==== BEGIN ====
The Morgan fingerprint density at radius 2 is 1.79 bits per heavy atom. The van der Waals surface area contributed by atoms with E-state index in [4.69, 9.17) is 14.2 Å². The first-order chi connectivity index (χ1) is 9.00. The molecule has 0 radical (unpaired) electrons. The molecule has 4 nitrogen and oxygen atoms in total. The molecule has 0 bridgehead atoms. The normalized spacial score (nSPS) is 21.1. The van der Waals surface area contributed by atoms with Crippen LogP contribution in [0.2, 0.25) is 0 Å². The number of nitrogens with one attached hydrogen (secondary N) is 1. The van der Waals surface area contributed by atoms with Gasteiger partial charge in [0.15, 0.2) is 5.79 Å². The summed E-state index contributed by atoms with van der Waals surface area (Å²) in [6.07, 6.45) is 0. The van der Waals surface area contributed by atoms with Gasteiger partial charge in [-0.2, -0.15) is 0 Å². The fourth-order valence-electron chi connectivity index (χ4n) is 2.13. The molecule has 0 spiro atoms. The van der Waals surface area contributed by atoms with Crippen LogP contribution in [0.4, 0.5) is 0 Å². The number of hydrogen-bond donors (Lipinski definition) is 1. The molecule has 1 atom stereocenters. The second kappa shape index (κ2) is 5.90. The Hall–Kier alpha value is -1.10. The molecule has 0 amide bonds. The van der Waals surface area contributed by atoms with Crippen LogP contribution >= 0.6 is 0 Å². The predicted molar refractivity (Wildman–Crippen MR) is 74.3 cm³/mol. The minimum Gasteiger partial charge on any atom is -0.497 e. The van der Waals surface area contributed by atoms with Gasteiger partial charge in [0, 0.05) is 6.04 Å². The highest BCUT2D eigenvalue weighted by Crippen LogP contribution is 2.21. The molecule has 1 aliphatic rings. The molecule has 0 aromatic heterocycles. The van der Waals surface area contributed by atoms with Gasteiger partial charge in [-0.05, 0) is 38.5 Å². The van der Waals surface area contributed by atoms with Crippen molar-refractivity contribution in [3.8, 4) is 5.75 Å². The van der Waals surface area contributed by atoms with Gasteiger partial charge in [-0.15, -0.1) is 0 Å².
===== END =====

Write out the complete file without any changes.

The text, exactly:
The Morgan fingerprint density at radius 2 is 1.79 bits per heavy atom. The van der Waals surface area contributed by atoms with E-state index in [4.69, 9.17) is 14.2 Å². The first-order chi connectivity index (χ1) is 9.00. The molecule has 0 radical (unpaired) electrons. The molecule has 4 nitrogen and oxygen atoms in total. The molecule has 0 bridgehead atoms. The normalized spacial score (nSPS) is 21.1. The van der Waals surface area contributed by atoms with Crippen LogP contribution in [0.2, 0.25) is 0 Å². The number of nitrogens with one attached hydrogen (secondary N) is 1. The van der Waals surface area contributed by atoms with Gasteiger partial charge in [0.15, 0.2) is 5.79 Å². The summed E-state index contributed by atoms with van der Waals surface area (Å²) in [6.07, 6.45) is 0. The van der Waals surface area contributed by atoms with Gasteiger partial charge in [-0.2, -0.15) is 0 Å². The fourth-order valence-electron chi connectivity index (χ4n) is 2.13. The molecule has 0 spiro atoms. The van der Waals surface area contributed by atoms with Crippen LogP contribution in [0.4, 0.5) is 0 Å². The number of hydrogen-bond donors (Lipinski definition) is 1. The molecule has 1 atom stereocenters. The second kappa shape index (κ2) is 5.90. The Hall–Kier alpha value is -1.10. The molecule has 0 amide bonds. The van der Waals surface area contributed by atoms with Crippen LogP contribution >= 0.6 is 0 Å². The predicted molar refractivity (Wildman–Crippen MR) is 74.3 cm³/mol. The minimum Gasteiger partial charge on any atom is -0.497 e. The van der Waals surface area contributed by atoms with Gasteiger partial charge in [0, 0.05) is 6.04 Å². The highest BCUT2D eigenvalue weighted by Crippen LogP contribution is 2.21. The molecule has 1 aliphatic rings. The molecule has 0 aromatic heterocycles. The van der Waals surface area contributed by atoms with Gasteiger partial charge in [-0.05, 0) is 38.5 Å². The van der Waals surface area contributed by atoms with Crippen molar-refractivity contribution in [3.8, 4) is 5.75 Å². The van der Waals surface area contributed by atoms with Gasteiger partial charge in [-0.15, -0.1) is 0 Å².